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E1095. Pseudolesions of the Hand and Wrist: Uncover the Imposters with Intelligent Imaging
Authors
  1. Adam Graeber; Wilford Hall Ambulatory Medical Center
  2. Nathan Cecava; Wilford Hall Ambulatory Medical Center
  3. Douglas Byerly; Wilford Hall Ambulatory Medical Center
Background
The hand and wrist are an area of complex musculoskeletal anatomy that includes multiple tissue elements to include bone, ligaments, tendons, muscles, synovium, and neurovascular structures. Given this abundance of varying tissue types there are numerous true and pseudolesions that occur and are a common cause for presentation accounting for 6% of bone tumors and 15% of soft tissue tumors. Physical exam is often non-specific and thus imaging becomes crucial in work-up and management. Radiologist-directed imaging across various modalities is important for efficient lesion characterization and directing disposition. Common examples of pseudolesions of the hand/wrist include anomalous muscles, crystalline and inflammatory arthropathies, intersection syndrome, synovial/tenosynovial chondromatosis or osteochondromatosis, ganglion cyst (to include periosteal, intraneural or intratendinous), bizarre parosteal osteochondromatous proliferation (BPOP), bone graft harvest site, generalized tenosynovitis, pseudoaneurysm, infection (septic arthritis, osteomyelitis, abscess or tenosynovitis), accessory ossicles (carpal boss) and sequela of trauma.

Educational Goals / Teaching Points
Introduce essential anatomy to provide a backbone for further discussion of pathology. Review the pathogenesis of the pseudolesions of the hand/wrist of the various aforementioned entities. Provide case examples of pseudolesions and discuss the various imaging findings across multiple modalities to provide a complete set of findings related to the various entities. Establish important clinical factors which can aid in clinching the specific diagnosis in concert with the imaging findings. Finally, provide the radiologist an imaging checklist for identification of psuedolesions so the patient can be spared unnecessary biopsy.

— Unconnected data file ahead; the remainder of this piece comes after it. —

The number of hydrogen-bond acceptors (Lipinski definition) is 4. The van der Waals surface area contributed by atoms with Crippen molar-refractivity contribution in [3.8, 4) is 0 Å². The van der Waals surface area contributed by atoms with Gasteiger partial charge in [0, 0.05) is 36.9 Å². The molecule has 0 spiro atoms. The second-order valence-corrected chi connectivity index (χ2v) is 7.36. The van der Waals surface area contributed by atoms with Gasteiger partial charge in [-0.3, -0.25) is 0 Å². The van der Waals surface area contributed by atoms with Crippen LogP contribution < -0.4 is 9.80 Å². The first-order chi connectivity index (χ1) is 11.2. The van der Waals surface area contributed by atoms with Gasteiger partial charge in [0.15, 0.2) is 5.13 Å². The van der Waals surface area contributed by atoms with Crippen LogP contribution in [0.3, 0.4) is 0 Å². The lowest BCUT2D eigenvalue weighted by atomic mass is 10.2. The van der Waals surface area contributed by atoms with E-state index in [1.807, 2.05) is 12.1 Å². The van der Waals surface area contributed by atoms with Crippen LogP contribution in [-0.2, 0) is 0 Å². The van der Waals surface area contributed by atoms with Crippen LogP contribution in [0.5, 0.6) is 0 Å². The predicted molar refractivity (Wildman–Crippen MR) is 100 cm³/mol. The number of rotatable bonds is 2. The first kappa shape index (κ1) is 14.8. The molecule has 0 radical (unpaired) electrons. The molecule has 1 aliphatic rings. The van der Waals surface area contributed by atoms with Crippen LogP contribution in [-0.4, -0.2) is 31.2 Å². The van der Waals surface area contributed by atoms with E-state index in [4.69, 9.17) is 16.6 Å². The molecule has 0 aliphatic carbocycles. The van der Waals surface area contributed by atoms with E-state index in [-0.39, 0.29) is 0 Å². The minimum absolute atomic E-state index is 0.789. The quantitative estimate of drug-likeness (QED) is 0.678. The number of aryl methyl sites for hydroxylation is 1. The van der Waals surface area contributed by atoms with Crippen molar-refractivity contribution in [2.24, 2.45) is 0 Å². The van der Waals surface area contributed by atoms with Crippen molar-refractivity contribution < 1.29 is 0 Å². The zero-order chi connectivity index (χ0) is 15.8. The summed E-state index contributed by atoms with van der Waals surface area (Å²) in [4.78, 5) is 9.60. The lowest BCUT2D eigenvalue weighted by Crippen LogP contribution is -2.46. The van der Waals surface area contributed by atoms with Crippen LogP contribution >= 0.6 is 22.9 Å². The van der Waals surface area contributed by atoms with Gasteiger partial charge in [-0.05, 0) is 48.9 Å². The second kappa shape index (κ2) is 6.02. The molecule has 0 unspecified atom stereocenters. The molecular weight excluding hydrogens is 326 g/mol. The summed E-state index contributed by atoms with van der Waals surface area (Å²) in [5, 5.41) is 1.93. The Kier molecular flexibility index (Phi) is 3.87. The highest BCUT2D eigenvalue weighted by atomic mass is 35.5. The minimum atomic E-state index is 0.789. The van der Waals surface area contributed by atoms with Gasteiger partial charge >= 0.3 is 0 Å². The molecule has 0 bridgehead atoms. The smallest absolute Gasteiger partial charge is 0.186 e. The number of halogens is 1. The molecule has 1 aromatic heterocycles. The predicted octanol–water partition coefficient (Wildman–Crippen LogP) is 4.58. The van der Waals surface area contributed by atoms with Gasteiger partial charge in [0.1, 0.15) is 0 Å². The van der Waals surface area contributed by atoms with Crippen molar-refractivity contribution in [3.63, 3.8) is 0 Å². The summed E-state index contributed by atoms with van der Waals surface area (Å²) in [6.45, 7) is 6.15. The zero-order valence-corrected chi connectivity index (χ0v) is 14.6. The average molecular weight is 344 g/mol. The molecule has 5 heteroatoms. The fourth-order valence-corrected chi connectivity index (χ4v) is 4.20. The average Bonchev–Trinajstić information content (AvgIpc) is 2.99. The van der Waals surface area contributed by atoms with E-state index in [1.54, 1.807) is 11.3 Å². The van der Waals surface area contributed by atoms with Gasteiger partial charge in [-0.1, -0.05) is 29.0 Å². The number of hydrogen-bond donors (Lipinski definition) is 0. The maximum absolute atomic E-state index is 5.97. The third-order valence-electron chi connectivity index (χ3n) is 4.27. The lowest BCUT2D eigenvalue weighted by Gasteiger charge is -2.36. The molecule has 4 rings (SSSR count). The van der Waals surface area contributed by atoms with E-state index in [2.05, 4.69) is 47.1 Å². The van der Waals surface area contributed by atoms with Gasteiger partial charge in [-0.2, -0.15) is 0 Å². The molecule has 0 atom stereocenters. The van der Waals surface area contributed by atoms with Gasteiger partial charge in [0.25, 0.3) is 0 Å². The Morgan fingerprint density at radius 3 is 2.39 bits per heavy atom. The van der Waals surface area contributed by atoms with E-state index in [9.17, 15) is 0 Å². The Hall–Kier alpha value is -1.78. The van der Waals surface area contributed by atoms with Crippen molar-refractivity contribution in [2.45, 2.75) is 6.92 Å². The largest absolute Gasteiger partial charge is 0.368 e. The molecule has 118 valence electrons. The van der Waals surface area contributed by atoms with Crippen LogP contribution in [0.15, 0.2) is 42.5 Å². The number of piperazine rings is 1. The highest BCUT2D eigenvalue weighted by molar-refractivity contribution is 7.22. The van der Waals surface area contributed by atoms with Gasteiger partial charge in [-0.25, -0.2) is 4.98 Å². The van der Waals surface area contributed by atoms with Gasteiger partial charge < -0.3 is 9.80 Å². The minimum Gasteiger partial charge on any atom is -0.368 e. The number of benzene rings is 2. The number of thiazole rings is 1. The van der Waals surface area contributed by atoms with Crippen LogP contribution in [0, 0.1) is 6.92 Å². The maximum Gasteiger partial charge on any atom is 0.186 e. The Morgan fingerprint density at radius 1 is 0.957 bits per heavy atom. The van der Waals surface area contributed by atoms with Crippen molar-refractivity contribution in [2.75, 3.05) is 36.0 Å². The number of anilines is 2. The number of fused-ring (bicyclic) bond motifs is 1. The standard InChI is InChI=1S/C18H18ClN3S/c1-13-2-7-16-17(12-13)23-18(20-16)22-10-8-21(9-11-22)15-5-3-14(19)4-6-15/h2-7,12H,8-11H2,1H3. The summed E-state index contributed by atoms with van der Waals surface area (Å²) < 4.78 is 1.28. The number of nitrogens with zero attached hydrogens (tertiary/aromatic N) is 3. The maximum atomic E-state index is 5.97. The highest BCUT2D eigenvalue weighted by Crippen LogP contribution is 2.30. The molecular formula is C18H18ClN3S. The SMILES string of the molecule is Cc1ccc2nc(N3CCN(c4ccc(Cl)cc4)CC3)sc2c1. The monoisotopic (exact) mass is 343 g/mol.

Key Anatomic/Physiologic Issues and Imaging Findings/Techniques
Clearly demonstrate the specific findings associated with the causes of pseudolesions of the hand/wrist. Demonstrate the various findings using radiography, ultrasound, computed tomography (to include dual-energy CT in the case of crystalline arthropathies), and magnetic resonance imaging findings to include the use of specialized sequences to increase the specificity of diagnosis. Discuss common imaging pitfalls to limit misdiagnosis, as well as unnecessary work-up, tissue sampling or surgical excision.

Conclusion
Masses of the hand and wrist are a common cause for presentation and distinguishing between true lesions from pseudolesions and can be challenging for the clinician as physical exam is often non-specific. Anomalous muscles, crystalline arthropathies, intersection syndrome, tenosynovitis, ganglion cysts, synovial chondromatosis, localized tenosynovial giant cell tumor, infection and sequela of trauma can all present as focal lesions on clinical exam and in most instances, imaging will be needed to characterize the mass. Knowledge of these entities as well as their various imaging appearances are critical to aid our referring clinicians and to spare the patient unnecessary invasive procedures such as biopsy or surgical excision.